House and Senate Budget Resolutions Potentially Harmful
Last week the House and Senate Budget Committees reported their proposed 2016 budget resolutions. These proposals call on Congress to change the Medicaid program into a block grant to the states, repeal the Affordable Care Act (ACA) and balance the budget within 10 years without adding tax increases. Both the House and Senate will be voting on the budget resolution this week, aiming to pass a final budget by March 28.
What is a budget resolution?
A budget resolution creates binding requirements on House and Senate Committees to produce legislation later in the year that achieves specific budget targets. These limits will govern spending levels for a range of important mental health programs including mental illness research at the National Institute of Mental Health (NIMH), mental health services at the Substance Abuses and Mental Health Services Administration (SAMHSA) and supportive housing programs at the U.S. Department of Housing and Urban Development (HUD).
It is important to note that the budget resolution will not automatically become law and will not be sent to the White House for the President to either sign or veto.
What are the budget resolution proposals?
The proposals from the Senate and House Budget Committees—chaired by Senator Mike Enzi, R-Wyo. and Representative Tom Price, R-Ga.—align closely with a range of key Republican priorities including:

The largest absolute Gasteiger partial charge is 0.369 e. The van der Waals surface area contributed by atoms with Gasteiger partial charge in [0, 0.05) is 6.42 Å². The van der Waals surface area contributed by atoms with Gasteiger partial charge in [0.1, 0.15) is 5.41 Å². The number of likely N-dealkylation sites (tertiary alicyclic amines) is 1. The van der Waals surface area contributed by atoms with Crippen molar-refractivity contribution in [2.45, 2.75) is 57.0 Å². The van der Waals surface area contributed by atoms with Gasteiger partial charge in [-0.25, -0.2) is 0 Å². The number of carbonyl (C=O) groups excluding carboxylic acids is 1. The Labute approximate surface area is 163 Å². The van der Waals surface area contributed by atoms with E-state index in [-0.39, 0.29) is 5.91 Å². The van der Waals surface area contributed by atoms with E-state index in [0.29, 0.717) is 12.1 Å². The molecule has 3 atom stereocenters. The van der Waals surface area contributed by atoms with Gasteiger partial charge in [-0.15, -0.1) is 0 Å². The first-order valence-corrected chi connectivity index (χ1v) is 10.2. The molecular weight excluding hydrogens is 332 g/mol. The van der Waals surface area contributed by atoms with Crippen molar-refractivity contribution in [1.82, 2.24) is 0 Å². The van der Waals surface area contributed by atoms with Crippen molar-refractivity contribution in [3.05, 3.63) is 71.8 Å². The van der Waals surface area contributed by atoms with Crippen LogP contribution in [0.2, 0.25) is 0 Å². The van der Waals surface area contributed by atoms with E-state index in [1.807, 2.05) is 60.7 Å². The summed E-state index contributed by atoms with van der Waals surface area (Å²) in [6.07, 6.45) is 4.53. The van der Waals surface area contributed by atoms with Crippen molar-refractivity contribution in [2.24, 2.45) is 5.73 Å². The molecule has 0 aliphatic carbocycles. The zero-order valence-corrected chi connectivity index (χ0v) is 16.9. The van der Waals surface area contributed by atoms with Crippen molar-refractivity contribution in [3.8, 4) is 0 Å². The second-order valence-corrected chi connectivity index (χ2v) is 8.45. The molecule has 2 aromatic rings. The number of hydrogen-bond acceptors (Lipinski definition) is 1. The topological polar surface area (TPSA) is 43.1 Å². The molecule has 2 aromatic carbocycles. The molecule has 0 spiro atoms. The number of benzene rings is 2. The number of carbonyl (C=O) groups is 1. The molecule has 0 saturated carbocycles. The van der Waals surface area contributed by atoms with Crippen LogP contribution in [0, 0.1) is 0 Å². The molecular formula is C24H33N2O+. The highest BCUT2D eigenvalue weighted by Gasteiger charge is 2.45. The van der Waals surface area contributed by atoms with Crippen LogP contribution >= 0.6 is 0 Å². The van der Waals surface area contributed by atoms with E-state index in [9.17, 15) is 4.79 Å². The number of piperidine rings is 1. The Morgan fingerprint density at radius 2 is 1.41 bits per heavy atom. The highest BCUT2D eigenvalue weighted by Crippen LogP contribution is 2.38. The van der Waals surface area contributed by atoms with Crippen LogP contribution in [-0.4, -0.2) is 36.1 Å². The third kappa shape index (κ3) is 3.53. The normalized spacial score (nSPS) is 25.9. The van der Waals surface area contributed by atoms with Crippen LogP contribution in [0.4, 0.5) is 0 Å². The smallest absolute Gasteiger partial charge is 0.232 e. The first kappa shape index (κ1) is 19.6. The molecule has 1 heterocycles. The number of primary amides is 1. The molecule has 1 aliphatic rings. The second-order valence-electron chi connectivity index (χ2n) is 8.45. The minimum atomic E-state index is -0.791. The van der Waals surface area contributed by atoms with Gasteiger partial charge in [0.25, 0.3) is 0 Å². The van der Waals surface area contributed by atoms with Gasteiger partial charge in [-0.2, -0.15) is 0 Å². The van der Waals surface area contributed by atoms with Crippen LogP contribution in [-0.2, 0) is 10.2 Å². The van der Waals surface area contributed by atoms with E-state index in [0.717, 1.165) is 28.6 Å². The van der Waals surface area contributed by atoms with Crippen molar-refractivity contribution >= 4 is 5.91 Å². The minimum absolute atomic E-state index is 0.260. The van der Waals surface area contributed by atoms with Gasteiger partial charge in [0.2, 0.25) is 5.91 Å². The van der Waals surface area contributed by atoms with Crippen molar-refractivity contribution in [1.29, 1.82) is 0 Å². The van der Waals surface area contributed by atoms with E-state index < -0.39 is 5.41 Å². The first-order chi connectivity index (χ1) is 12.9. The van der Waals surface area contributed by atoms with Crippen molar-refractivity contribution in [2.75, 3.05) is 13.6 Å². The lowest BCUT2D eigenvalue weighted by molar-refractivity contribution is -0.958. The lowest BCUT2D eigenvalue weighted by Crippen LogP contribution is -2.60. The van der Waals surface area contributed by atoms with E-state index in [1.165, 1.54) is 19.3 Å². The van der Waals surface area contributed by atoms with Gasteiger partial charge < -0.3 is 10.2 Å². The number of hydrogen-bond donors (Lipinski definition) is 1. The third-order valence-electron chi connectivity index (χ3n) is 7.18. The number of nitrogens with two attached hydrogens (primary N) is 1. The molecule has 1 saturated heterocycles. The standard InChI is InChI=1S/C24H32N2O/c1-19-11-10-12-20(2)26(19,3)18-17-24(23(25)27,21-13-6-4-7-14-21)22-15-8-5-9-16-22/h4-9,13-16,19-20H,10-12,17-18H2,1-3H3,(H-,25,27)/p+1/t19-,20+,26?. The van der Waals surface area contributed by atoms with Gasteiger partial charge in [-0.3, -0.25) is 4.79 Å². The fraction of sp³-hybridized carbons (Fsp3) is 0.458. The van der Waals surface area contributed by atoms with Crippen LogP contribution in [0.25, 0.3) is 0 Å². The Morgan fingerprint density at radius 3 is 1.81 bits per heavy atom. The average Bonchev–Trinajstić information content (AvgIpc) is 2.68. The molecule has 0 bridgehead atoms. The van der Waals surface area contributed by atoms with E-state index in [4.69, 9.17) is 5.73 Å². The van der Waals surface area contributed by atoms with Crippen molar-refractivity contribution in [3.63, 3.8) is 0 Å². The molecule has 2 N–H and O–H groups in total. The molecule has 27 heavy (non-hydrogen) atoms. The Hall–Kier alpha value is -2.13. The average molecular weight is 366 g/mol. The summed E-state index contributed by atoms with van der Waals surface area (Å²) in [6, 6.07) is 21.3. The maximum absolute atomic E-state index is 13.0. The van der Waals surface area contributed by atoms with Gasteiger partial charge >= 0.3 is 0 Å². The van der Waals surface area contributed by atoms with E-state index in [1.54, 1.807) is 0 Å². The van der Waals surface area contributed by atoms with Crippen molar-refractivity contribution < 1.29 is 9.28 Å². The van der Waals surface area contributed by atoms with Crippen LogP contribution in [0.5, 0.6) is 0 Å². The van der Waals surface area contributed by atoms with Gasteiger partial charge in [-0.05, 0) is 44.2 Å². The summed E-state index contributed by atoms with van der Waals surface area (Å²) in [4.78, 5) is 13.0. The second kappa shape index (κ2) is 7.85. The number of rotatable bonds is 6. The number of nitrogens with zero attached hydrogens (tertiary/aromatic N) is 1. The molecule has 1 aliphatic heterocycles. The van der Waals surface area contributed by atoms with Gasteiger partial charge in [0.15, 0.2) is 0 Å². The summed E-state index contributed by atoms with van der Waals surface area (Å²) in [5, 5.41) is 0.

- Converting Medicaid to a block grant. Currently states administer Medicaid, but receive an open-ended funding match from the federal government. Both the House and Senate budgets would replace this federal-state funding match with a lump-sum annual block grant, giving states flexibility to design their benefits, limit eligibility and increase cost sharing between the state and the person receiving Medicaid.
- Repealing the ACA. Both budgets include a full repeal of the ACA, “including all of the tax increases, regulations, subsidies and mandates” along with any Medicaid expansion.
- Keeping spending cuts in place. Both budgets assume that the sequestration caps, or across-the-board spending cuts imposed in 2011, will remain in place. Simultaneously, the Senate budget proposes to cut domestic non-defense spending—which could include mental health research, services and supports—by $236 billion below the caps set by sequestration.
Why is Congress’ proposal to make Medicaid a block grant harmful to people affected by mental illness?
The House and Senate budget resolutions change the way Medicaid is funded. In order to save at least $400 billion over 10 years, the budget will allow states greater authority in meeting their specific population needs while controlling overall program costs. However, it would also repeal the current legal benefits associated with Medicaid for non-elderly adults with serious mental illness who are eligible for Supplemental Security Income (SSI).
NAMI has consistently opposed proposals to convert Medicaid to a block grant because of the potentially devastating impact for those who rely on the program for critical treatment services, including prescription medications and support services such as case management and peer support.
Currently, Medicaid spending has the ability to adapt as program enrollment increases or as new, innovative treatments become available. If Medicaid were to be converted to a block grant, states would be limited to a lump sum of money each year. The result? Major pressure on states to continually cut costs by reducing eligibility for programs, reducing available services, or drastically cutting pay for medical and mental health providers well below already low levels.
The Obama Administration has made it clear that they oppose any proposal to convert Medicaid to a block grant. Nonetheless, NAMI will continue to monitor this process closely and will be posting regular action alerts.
Read more about the House and Senate budget resolutions.
Contributions from Emily Cepla and Jessica W. Hart.